While the summary assessment of costs procedure was originally limited to short interlocutory hearings that did not exceed one day (Practice Direction (Costs: Summary Assessment)  1 WLR 420), under the CPR the court can make a summary assessment of costs in any case, although the general rule is that the court should make such an order at the conclusion of any hearing that has lasted less than one day. The Commercial Court has embraced the procedure with much enthusiasm. However, there is generally not the time or the material available before the court for any kind of thorough examination of the costs that have been incurred, although they may often be very substantial. Judges may reduce claims by, say, 50 per cent or not at all on very little information and without giving reasons. The LCD report recognises that the summary assessment of costs has provoked controversy, but asserts that “it is likely that this will decrease over time as judges and practitioners become more familiar with the new rules”.
With regards to ADR, it is certainly on the increase in the Commercial Court and, as Judge Longmore states, it is “an important feature of the court”. According to the LCD report, more than 130 ADR orders were made in the Commercial Court between 26 April 1999 and June 2000 compared with 43 in the preceding 12 months. Likewise, since the introduction of the CPR, the Centre for Dispute Resolution (Cedr) has recorded a 141 per cent increase in the number of commercial mediations. A review of the ADR scheme in the Commercial Court has recently been undertaken by Professor Hazel Genn, and her report is due to be published shortly.
In the same vein, according to the LCD report, there is evidence that there are now fewer settlements at the door of the court and that settlements before the hearing day have increased. That is partially consistent with the data available for the Commercial Court: in the year ending 31 July 2000, 155 cases were given dates for trial within the year, of which 86 were settled or adjourned by the parties; whereas for the previous 12 months, the corresponding figures were 113 and 19 respectively. In contrast to trials, far fewer applications settled than in previous years in the Commercial Court: of the 1,563 applications issued in the 12 months ending 31 July 2000, 1,325 were heard, whereas in the previous 12 months the corresponding figures were 2,044 and 1,355 respectively.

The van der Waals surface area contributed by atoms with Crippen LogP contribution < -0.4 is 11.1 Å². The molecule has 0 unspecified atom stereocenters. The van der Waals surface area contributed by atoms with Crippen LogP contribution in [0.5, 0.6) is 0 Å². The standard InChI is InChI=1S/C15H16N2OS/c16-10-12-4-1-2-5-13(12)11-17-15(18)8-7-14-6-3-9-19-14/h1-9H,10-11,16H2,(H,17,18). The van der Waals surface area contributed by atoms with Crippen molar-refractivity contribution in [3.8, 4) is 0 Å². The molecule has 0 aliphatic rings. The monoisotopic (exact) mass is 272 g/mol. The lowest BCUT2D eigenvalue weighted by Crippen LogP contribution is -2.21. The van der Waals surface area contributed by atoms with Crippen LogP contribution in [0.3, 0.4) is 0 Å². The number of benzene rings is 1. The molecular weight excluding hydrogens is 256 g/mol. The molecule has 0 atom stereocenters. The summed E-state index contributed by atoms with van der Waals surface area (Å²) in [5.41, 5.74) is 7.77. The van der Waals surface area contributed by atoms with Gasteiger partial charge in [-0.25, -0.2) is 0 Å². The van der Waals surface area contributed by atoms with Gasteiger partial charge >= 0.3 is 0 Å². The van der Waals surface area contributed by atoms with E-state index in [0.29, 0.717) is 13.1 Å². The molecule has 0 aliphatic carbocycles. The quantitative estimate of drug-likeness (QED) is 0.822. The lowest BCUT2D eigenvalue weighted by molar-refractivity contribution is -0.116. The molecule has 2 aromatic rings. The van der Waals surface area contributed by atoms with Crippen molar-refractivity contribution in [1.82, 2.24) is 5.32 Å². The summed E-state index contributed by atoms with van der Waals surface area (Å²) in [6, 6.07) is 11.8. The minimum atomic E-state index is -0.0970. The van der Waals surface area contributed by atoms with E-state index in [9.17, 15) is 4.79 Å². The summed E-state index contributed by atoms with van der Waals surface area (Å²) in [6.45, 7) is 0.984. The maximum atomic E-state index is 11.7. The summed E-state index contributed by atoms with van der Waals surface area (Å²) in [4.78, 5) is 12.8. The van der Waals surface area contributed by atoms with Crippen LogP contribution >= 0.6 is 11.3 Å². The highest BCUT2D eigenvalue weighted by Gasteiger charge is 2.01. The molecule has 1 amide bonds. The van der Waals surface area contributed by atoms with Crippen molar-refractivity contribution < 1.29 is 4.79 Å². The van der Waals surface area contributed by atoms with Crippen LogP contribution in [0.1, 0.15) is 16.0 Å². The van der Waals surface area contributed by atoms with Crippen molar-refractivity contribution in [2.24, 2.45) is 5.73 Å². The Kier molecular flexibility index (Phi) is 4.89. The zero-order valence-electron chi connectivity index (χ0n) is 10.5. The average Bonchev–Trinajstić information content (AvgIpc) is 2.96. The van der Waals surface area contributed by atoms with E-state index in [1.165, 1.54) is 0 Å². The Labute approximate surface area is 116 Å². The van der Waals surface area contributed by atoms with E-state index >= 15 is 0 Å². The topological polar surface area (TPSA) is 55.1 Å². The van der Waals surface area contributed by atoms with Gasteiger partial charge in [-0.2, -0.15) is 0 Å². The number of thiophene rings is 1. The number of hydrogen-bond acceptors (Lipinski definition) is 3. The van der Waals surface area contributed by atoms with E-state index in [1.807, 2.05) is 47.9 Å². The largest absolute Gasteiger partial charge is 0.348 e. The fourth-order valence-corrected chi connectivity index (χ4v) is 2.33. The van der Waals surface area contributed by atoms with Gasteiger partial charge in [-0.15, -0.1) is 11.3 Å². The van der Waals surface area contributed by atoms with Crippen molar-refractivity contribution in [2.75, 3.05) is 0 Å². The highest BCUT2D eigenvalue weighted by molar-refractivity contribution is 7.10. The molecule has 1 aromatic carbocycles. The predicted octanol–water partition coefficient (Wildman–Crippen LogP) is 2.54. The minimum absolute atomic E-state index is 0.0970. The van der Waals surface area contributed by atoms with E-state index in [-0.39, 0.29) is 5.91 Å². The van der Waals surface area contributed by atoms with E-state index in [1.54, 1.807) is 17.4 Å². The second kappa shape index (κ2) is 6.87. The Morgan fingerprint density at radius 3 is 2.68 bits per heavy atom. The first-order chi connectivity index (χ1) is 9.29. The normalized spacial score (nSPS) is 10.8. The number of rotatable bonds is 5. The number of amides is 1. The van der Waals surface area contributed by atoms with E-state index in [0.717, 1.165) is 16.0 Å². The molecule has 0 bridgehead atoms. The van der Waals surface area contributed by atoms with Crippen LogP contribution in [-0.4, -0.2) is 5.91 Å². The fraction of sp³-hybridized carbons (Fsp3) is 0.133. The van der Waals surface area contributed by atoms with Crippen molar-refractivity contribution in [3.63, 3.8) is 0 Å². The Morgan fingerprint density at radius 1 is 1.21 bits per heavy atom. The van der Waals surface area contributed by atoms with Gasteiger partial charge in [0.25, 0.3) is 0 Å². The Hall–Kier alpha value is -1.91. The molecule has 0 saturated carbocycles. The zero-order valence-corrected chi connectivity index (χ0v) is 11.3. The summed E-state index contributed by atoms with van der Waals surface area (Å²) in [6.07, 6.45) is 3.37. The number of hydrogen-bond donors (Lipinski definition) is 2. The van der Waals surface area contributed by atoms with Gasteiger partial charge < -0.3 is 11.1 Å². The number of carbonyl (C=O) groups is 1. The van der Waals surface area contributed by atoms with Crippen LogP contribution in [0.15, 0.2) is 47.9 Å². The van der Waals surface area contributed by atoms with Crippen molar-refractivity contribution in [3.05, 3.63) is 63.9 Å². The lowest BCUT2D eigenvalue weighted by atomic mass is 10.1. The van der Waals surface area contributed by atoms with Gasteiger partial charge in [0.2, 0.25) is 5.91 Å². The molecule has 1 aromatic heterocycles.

Therefore, although in a number of respects the Commercial Court is in line with the findings contained in the LCD report, there is divergence in two important areas. First, the LCD report concludes that the use of single joint experts appears to have worked well, with 36 per cent of trials in 2000 involving expert evidence, but with only 22 per
cent involving expert witnesses instructed by one party. In contrast, in accordance with paragraph H2.4 of the 'Commercial Court Guide', the use of single joint experts in the Commercial Court is extremely limited, if not non-existent. Secondly, according to the LCD report, while the time between issue and hearing for those cases that go to trial has fallen, in the Commercial Court the story is different – lead times have extended. For the 12 months ending 31 July 2000, the lead times for hearings lasting half a day, one to two days, one week, and two weeks and upwards were three months, four to five months, six months and 12 months respectively. In the previous 12 months, the corresponding times were two months, three to four months and eight months respectively. This discrepancy can be explained on the basis that, unlike in other courts and divisions, in the Commercial Court the judges do all their own interlocutory work and, as stated by Judge Longmore, “the appearance on the procedural scene of case management conferences in every case has required the expenditure of much judicial labour in the handling of these conferences and subsequent management of cases before trial”; in short, “judges now have to give more time to managing and therefore less time to trying cases”.